I had forgotten how delightful it can be to experience the doings of messed up and less than perfect people in very ordinary situations. The supernatu...moreI had forgotten how delightful it can be to experience the doings of messed up and less than perfect people in very ordinary situations. The supernatural elements that exist on the haze of these stories is just that: a subtle, even if driving force, that though it may take on the form of an angel in dead cat house slippers, still manages to accentuate the character over the surreal. The imagery of the World Trade Center used in several of the stories functions much like the supernatural elements; moments where I thought I would be derailed by the weight of these remembrances did not deviate from their usage as vehicles to explore the characters, instead providing a perspective both on the events themselves and on the story itself.(less)
What holes of knowledge are we missing in the lore of our religions? In ourselves? In our relations with others? These thoughts circulate through Xeno...moreWhat holes of knowledge are we missing in the lore of our religions? In ourselves? In our relations with others? These thoughts circulate through Xeno Atlas' quest to find the Caravan Bestiary, a bestiary detailing all the lost creatures not on Noah's ark. With panther-like fluidity, Nicholas Christopher drafts this exploration of the mythical manifestations that guide our subconscious and provide an "other" to help us define the pieces of ourselves that we cannot see.(less)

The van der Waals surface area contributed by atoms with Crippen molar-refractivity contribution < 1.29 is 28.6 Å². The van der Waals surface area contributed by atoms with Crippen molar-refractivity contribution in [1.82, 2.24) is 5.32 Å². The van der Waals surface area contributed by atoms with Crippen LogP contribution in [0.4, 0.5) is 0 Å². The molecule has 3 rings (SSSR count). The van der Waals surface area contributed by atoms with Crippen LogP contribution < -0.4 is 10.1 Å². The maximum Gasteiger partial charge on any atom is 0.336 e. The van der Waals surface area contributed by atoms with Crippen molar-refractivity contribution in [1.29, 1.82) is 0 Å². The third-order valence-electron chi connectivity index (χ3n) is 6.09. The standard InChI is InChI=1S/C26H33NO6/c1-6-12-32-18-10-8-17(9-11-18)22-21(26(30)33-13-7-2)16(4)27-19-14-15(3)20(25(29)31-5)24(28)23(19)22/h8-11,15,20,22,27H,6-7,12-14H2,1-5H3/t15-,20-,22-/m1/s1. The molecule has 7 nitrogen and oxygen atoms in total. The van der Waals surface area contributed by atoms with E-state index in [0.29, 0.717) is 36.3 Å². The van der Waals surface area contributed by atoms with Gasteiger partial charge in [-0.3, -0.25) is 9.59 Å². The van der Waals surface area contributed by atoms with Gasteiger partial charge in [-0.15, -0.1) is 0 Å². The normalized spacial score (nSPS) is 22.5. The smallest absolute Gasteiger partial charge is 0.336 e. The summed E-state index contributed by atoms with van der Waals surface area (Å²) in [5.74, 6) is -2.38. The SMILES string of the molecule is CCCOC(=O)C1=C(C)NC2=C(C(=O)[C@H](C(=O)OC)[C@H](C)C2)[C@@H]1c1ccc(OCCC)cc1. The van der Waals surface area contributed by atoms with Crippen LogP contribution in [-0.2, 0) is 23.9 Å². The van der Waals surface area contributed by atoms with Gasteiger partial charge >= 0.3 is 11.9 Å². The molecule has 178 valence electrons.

Otsuka's style is terse, yet rich; her characters' perspectives are blunt, yet dynamic. Offering a glimpse of a moment in history (one I failed to rea...moreOtsuka's style is terse, yet rich; her characters' perspectives are blunt, yet dynamic. Offering a glimpse of a moment in history (one I failed to realize lasted for a much longer time than a mere moment) which is often elided in the history books, this book left me wondering if the blatant mistrust and discrimination has found new outlet in our country.(less)
An intriguing jump into an exploration of quantum physics. As the dual characters continue their battle of minds, I kept getting drawn further in. The...moreAn intriguing jump into an exploration of quantum physics. As the dual characters continue their battle of minds, I kept getting drawn further in. The completion of the novel was masterfully done as we are left tracing what has happened through correspondences, the final letter being something of a meta-analytical take on the whole event. Mind bending, though from what little taste I've received of quantum physics, the barest scratch of what is to be explored.(less)